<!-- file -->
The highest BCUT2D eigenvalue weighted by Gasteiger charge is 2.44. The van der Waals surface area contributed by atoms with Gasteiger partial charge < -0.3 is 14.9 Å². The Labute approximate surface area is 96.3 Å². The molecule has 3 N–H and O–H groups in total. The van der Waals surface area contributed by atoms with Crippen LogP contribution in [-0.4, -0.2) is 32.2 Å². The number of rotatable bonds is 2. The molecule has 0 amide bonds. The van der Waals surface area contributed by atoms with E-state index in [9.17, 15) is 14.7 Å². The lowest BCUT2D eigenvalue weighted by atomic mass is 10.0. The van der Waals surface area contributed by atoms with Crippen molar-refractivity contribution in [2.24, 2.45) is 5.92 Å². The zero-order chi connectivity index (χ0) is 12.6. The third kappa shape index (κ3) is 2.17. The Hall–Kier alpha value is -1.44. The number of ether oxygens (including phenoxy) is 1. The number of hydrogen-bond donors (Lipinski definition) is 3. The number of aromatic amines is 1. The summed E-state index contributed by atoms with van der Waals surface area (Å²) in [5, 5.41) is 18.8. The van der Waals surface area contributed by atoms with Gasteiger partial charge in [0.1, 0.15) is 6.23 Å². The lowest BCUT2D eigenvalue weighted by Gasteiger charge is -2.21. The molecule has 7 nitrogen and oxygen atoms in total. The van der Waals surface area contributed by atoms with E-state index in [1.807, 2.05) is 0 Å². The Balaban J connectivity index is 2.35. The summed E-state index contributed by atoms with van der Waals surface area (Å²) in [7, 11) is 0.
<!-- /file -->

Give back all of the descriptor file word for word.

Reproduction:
The highest BCUT2D eigenvalue weighted by Gasteiger charge is 2.44. The van der Waals surface area contributed by atoms with Gasteiger partial charge < -0.3 is 14.9 Å². The Labute approximate surface area is 96.3 Å². The molecule has 3 N–H and O–H groups in total. The van der Waals surface area contributed by atoms with Crippen LogP contribution in [-0.4, -0.2) is 32.2 Å². The number of rotatable bonds is 2. The molecule has 0 amide bonds. The van der Waals surface area contributed by atoms with E-state index in [9.17, 15) is 14.7 Å². The lowest BCUT2D eigenvalue weighted by atomic mass is 10.0. The van der Waals surface area contributed by atoms with Crippen molar-refractivity contribution in [2.24, 2.45) is 5.92 Å². The zero-order chi connectivity index (χ0) is 12.6. The third kappa shape index (κ3) is 2.17. The Hall–Kier alpha value is -1.44. The number of ether oxygens (including phenoxy) is 1. The number of hydrogen-bond donors (Lipinski definition) is 3. The number of aromatic amines is 1. The summed E-state index contributed by atoms with van der Waals surface area (Å²) in [5, 5.41) is 18.8. The van der Waals surface area contributed by atoms with Gasteiger partial charge in [0.1, 0.15) is 6.23 Å². The lowest BCUT2D eigenvalue weighted by Gasteiger charge is -2.21. The molecule has 7 nitrogen and oxygen atoms in total. The van der Waals surface area contributed by atoms with E-state index in [1.807, 2.05) is 0 Å². The Balaban J connectivity index is 2.35. The summed E-state index contributed by atoms with van der Waals surface area (Å²) in [7, 11) is 0.